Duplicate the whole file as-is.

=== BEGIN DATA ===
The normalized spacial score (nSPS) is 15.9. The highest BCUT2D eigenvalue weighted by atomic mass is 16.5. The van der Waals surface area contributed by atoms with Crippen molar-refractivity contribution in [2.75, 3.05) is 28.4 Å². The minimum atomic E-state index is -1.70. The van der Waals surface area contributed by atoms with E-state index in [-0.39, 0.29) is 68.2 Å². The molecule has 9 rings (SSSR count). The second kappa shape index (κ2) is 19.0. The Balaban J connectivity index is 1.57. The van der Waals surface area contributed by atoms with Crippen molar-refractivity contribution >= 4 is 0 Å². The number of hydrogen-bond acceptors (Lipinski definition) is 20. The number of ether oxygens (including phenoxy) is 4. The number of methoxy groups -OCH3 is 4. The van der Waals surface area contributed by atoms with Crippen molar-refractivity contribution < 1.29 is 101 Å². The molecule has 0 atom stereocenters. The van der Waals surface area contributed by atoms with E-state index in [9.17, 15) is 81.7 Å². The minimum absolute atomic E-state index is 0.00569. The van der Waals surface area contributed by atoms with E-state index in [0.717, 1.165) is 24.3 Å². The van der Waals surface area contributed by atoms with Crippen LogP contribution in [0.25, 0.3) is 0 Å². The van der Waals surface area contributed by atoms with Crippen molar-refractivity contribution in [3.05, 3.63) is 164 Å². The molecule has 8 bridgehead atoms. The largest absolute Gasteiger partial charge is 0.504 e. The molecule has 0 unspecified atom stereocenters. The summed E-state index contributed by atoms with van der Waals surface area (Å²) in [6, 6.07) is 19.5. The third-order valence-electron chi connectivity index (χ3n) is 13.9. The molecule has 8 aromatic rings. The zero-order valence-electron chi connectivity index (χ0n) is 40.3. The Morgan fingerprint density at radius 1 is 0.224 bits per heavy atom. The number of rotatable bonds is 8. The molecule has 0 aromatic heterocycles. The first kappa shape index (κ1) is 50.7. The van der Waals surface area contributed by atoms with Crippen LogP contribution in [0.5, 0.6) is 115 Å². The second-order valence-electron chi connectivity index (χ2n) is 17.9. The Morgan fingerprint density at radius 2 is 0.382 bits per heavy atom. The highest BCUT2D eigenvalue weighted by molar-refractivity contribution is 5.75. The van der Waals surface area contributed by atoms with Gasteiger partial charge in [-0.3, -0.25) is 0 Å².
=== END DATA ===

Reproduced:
The normalized spacial score (nSPS) is 15.9. The highest BCUT2D eigenvalue weighted by atomic mass is 16.5. The van der Waals surface area contributed by atoms with Crippen molar-refractivity contribution in [2.75, 3.05) is 28.4 Å². The minimum atomic E-state index is -1.70. The van der Waals surface area contributed by atoms with E-state index in [-0.39, 0.29) is 68.2 Å². The molecule has 9 rings (SSSR count). The second kappa shape index (κ2) is 19.0. The Balaban J connectivity index is 1.57. The van der Waals surface area contributed by atoms with Crippen molar-refractivity contribution >= 4 is 0 Å². The number of hydrogen-bond acceptors (Lipinski definition) is 20. The number of ether oxygens (including phenoxy) is 4. The number of methoxy groups -OCH3 is 4. The van der Waals surface area contributed by atoms with Crippen molar-refractivity contribution < 1.29 is 101 Å². The molecule has 0 atom stereocenters. The van der Waals surface area contributed by atoms with E-state index in [9.17, 15) is 81.7 Å². The minimum absolute atomic E-state index is 0.00569. The van der Waals surface area contributed by atoms with E-state index in [0.717, 1.165) is 24.3 Å². The van der Waals surface area contributed by atoms with Crippen LogP contribution in [0.25, 0.3) is 0 Å². The van der Waals surface area contributed by atoms with Crippen molar-refractivity contribution in [3.05, 3.63) is 164 Å². The molecule has 8 bridgehead atoms. The largest absolute Gasteiger partial charge is 0.504 e. The molecule has 0 unspecified atom stereocenters. The summed E-state index contributed by atoms with van der Waals surface area (Å²) in [6, 6.07) is 19.5. The third-order valence-electron chi connectivity index (χ3n) is 13.9. The molecule has 8 aromatic rings. The zero-order valence-electron chi connectivity index (χ0n) is 40.3. The Morgan fingerprint density at radius 1 is 0.224 bits per heavy atom. The number of rotatable bonds is 8. The molecule has 0 aromatic heterocycles. The first kappa shape index (κ1) is 50.7. The van der Waals surface area contributed by atoms with Crippen LogP contribution in [0.5, 0.6) is 115 Å². The second-order valence-electron chi connectivity index (χ2n) is 17.9. The Morgan fingerprint density at radius 2 is 0.382 bits per heavy atom. The highest BCUT2D eigenvalue weighted by molar-refractivity contribution is 5.75. The van der Waals surface area contributed by atoms with Gasteiger partial charge in [-0.3, -0.25) is 0 Å².